The Basilica of the National Shrine of the Immaculate Conception is the world’s 8th largest church. Auxiliary bishop of the Archdiocese of Washington, Monsignor Barry Knestout celebrated the Mass. Approximately 4,000 attended and it was broadcasted live on EWTN.
Above is an altarpiece, completed circa 1510 and pictures St. Nicholas(left), whom we celebrate today. St. Nick is widely hailed as the inspiration for Santa Claus although his true identity was that of a 4th century Catholic bishop who preached Christianity and practiced model charity in what is present day Turkey. 502 years after the altarpiece’s completion, Catholic bishops still wear the same vestments.
Note that while St. Nicholas already had many traditions associated with his feast in the 1500’s, he is not depicted as the Santa Claus that we know today; rather, he is painted with the chasuble and bishop’s miter(hat) with crosier(staff). Below is the famous painting completed in 1668 by Dutch artist Jan Steen which depicts boys and girls checking to see what gifts St. Nick had delivered to their homes and stuffed in their shoes on the morning of December 6th. It is clear that the girl(painted as if she is a little adult) was on the “nice list” and the boy was not. The most famous story of St. Nick is his gift of the dowry for three women. A poor father was unable to provide the funds for his three daughters to get married, which would likely mean they would have to turn to prostitution. So in his humility, St. Nicholas quietly and secretly delivered three small purses with enough money to cover the dowry.
St. Nicholas is a fantastic example of Christian charity and humility for all of us to follow.
The Great is an exceptional title given very sparingly and only by tradition in the Catholic Church. It is unofficial in a sense that there is no special canonization process to receive this title; however, although it stems from a nickname given by scholars or overtime by popular use, the Vatican has been known to reference it in official documents which in a sense makes it official. Cardinal Angelo Sodano reference John Paul the Great in a Vatican document which acts like an endorsement of the title.
S. Albertus Magnus (1193-1280)
Today is the feast day of St. Albert the Great, a doctor of the Church. Albert was born in present day Germany sometime around 1193 A.D. He was a Dominican priest who was curious about philosophy, world religions, and the physical sciences. St. Albert engaged Islamic scholars in academic critiques and was the teacher of St. Thomas Aquinas. In a spirit of humility, he refused to ride on the horse he was entitled to as Bishop of Regensburg.
As a student of Conflict Analysis and Resolution, St. James’ epistle in the 2nd reading at Mass holds a deep meaning and could even serve as the preface to every technical book ever written on the topic. James the Just, the first Bishop of Jerusalem, inspired people with perfect words of charity. According to tradition, he even prayed for his murderers as they were stoning him to death. When we hear about the constant turmoil in Jerusalem and the surrounding area, the words of St. James give consolation and advice as well as a reminder to pray for peace. There is no need for an analysis, I am simply going to re-post the 2nd reading from the 25th Sunday in Ordinary Time.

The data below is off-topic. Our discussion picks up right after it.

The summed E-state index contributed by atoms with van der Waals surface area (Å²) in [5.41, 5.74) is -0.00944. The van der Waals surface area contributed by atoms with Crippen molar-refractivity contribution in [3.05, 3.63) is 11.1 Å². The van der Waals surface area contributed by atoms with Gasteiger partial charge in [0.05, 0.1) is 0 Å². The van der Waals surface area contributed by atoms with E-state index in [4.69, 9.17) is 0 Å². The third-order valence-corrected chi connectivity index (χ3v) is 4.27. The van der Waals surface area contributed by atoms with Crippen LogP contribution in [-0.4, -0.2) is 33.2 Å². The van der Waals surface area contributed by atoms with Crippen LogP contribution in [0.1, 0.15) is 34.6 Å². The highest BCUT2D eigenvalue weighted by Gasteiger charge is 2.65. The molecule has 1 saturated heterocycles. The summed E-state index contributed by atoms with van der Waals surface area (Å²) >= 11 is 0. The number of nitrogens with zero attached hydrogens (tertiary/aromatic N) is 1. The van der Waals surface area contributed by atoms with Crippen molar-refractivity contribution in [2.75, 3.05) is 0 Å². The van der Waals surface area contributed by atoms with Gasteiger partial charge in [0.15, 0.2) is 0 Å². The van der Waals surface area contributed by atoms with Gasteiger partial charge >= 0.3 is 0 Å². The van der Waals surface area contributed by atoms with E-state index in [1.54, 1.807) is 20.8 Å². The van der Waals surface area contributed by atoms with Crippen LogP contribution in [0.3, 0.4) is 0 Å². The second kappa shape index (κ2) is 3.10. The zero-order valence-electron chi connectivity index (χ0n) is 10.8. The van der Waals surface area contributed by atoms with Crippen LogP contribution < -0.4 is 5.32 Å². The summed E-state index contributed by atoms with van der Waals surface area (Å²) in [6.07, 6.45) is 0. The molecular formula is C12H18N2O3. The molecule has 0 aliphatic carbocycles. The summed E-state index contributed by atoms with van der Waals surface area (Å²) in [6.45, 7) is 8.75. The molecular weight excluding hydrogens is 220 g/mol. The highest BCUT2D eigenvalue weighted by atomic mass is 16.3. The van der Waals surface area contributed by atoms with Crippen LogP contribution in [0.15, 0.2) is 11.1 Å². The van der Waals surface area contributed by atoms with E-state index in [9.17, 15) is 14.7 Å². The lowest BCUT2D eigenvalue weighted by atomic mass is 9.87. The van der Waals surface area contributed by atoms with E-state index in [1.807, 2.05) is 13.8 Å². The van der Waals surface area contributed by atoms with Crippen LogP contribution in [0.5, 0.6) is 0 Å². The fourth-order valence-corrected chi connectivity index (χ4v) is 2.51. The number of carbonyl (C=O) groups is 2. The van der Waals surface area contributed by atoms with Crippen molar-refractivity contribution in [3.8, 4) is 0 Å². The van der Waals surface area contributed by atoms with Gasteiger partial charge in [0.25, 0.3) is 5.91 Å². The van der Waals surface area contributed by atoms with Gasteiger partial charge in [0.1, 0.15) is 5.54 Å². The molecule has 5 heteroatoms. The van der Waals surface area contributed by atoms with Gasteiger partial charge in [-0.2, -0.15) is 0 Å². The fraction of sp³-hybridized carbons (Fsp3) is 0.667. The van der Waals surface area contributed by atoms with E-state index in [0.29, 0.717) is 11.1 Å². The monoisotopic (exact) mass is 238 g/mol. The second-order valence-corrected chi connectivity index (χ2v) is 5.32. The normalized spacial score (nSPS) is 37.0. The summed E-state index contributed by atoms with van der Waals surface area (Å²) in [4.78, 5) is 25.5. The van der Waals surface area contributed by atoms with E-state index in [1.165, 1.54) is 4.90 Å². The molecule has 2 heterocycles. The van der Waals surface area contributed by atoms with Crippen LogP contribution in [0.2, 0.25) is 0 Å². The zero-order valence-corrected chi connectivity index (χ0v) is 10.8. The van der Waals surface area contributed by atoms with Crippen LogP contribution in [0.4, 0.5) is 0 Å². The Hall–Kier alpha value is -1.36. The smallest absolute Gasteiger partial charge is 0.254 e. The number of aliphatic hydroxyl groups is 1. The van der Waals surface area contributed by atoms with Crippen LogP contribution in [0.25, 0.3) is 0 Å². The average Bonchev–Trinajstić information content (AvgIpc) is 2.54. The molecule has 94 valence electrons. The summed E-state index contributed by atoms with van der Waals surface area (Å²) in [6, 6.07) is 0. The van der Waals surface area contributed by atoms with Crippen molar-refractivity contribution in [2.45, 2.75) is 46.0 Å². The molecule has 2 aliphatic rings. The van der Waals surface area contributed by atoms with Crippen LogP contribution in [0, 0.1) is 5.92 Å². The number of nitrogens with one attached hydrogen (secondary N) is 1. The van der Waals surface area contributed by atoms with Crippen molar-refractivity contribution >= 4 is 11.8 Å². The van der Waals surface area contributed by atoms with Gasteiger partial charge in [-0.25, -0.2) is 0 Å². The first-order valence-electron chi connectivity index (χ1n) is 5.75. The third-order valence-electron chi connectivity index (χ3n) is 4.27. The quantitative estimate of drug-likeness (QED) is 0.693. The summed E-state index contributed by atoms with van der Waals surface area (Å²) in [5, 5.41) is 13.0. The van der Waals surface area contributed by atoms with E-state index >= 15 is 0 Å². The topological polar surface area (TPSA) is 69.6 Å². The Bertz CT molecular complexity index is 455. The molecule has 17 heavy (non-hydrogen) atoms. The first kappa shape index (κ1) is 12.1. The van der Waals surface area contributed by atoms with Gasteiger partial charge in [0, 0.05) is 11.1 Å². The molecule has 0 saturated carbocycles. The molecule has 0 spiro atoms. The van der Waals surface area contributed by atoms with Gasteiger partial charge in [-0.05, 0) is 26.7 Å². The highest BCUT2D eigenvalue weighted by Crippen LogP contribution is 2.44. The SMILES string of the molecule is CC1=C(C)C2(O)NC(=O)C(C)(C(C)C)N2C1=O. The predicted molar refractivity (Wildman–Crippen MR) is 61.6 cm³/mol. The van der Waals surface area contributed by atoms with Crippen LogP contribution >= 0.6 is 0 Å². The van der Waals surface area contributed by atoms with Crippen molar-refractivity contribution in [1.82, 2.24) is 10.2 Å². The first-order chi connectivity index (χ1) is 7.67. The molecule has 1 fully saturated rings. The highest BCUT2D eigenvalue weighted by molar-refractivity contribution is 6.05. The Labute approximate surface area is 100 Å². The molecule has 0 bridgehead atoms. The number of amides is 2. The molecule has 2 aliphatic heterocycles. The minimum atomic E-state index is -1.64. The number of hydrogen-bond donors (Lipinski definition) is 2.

This 12th century Chiesa di San Giacamo in Bellagio, Italy appears to depict the scene where St. James the Just was bludgeoned to death in the mosaic above the altar.
A reading from the Letter of St. James
Where jealousy and selfish ambition exist,
there is disorder and every foul practice.
But the wisdom from above is first of all pure,
then peaceable, gentle, compliant,
full of mercy and good fruits,
without inconstancy or insincerity.
And the fruit of righteousness is sown in peace
for those who cultivate peace.
Where do the wars
and where do the conflicts among you come from?
Is it not from your passions
that make war within your members?
You covet but do not possess.
You kill and envy but you cannot obtain;
you fight and wage war.
You do not possess because you do not ask.
You ask but do not receive,
because you ask wrongly, to spend it on your passions.
The word of the Lord
The body of St. Robert Bellarmine is buried in Rome next to a boy he mentored, St. Luigi Gonzaga.
Often translated as St. Robert Bellarmine in English, Roberto was born in 1542 to a very poor, yet well-connected Italian family in Montepulciano, Siena. He is one of the most famous Jesuits in history and a highly respected reformer of the Catholic Church.
His time came during a difficult and ever-changing period in Church history. He was ordained a Catholic priest in the same year that the Tridentine(what we now call the “traditional Latin Mass”) Rite was approved for use. Robert Bellarmine was made a Cardinal in 1599 and ordained a bishop two years later, a few months before St. Francis DeSales. Calvinism and Lutheranism were thriving in many parts of Europe, only about half a century after those men died. The popular Queen Elizabeth I of England, daughter of Henry VIII, was a driving force of the Anglican Church and economic powers of England. Bellarmine would later draw King James I of England into debates over theological matters that attracted a lot of European philosophers. In his works, St. Bellarmine vigorously and charmingly refuted Calvin’s rejection of the Presence of Jesus in the Eucharist.